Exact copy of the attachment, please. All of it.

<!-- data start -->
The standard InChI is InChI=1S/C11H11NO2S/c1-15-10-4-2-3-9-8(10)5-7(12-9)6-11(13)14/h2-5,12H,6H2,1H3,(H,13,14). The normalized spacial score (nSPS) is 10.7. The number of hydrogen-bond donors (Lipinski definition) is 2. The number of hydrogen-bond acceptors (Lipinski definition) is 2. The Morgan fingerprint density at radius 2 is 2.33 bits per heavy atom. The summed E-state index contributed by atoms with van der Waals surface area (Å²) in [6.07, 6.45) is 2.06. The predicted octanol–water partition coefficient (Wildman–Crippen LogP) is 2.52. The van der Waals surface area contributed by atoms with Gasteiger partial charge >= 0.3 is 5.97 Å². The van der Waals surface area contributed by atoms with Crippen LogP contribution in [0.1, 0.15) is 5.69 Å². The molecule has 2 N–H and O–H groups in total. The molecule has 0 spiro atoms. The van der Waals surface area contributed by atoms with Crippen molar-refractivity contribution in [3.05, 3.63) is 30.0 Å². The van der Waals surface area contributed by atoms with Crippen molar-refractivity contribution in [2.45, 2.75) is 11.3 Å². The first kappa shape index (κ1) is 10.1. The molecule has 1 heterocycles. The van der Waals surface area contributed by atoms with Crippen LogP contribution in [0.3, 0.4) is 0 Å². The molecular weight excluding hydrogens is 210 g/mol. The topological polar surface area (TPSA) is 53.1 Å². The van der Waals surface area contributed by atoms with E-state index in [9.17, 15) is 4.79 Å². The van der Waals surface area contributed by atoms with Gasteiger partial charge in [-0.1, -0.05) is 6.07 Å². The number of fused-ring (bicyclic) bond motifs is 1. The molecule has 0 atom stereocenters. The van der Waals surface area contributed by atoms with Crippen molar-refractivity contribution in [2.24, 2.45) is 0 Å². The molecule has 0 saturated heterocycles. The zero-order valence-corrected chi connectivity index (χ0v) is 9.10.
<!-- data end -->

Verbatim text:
The standard InChI is InChI=1S/C11H11NO2S/c1-15-10-4-2-3-9-8(10)5-7(12-9)6-11(13)14/h2-5,12H,6H2,1H3,(H,13,14). The normalized spacial score (nSPS) is 10.7. The number of hydrogen-bond donors (Lipinski definition) is 2. The number of hydrogen-bond acceptors (Lipinski definition) is 2. The Morgan fingerprint density at radius 2 is 2.33 bits per heavy atom. The summed E-state index contributed by atoms with van der Waals surface area (Å²) in [6.07, 6.45) is 2.06. The predicted octanol–water partition coefficient (Wildman–Crippen LogP) is 2.52. The van der Waals surface area contributed by atoms with Gasteiger partial charge >= 0.3 is 5.97 Å². The van der Waals surface area contributed by atoms with Crippen LogP contribution in [0.1, 0.15) is 5.69 Å². The molecule has 2 N–H and O–H groups in total. The molecule has 0 spiro atoms. The van der Waals surface area contributed by atoms with Crippen molar-refractivity contribution in [3.05, 3.63) is 30.0 Å². The van der Waals surface area contributed by atoms with Crippen molar-refractivity contribution in [2.45, 2.75) is 11.3 Å². The first kappa shape index (κ1) is 10.1. The molecule has 1 heterocycles. The van der Waals surface area contributed by atoms with Crippen LogP contribution in [0.3, 0.4) is 0 Å². The molecular weight excluding hydrogens is 210 g/mol. The topological polar surface area (TPSA) is 53.1 Å². The van der Waals surface area contributed by atoms with E-state index in [9.17, 15) is 4.79 Å². The van der Waals surface area contributed by atoms with Gasteiger partial charge in [-0.1, -0.05) is 6.07 Å². The number of fused-ring (bicyclic) bond motifs is 1. The molecule has 0 atom stereocenters. The van der Waals surface area contributed by atoms with Crippen molar-refractivity contribution in [2.24, 2.45) is 0 Å². The molecule has 0 saturated heterocycles. The zero-order valence-corrected chi connectivity index (χ0v) is 9.10.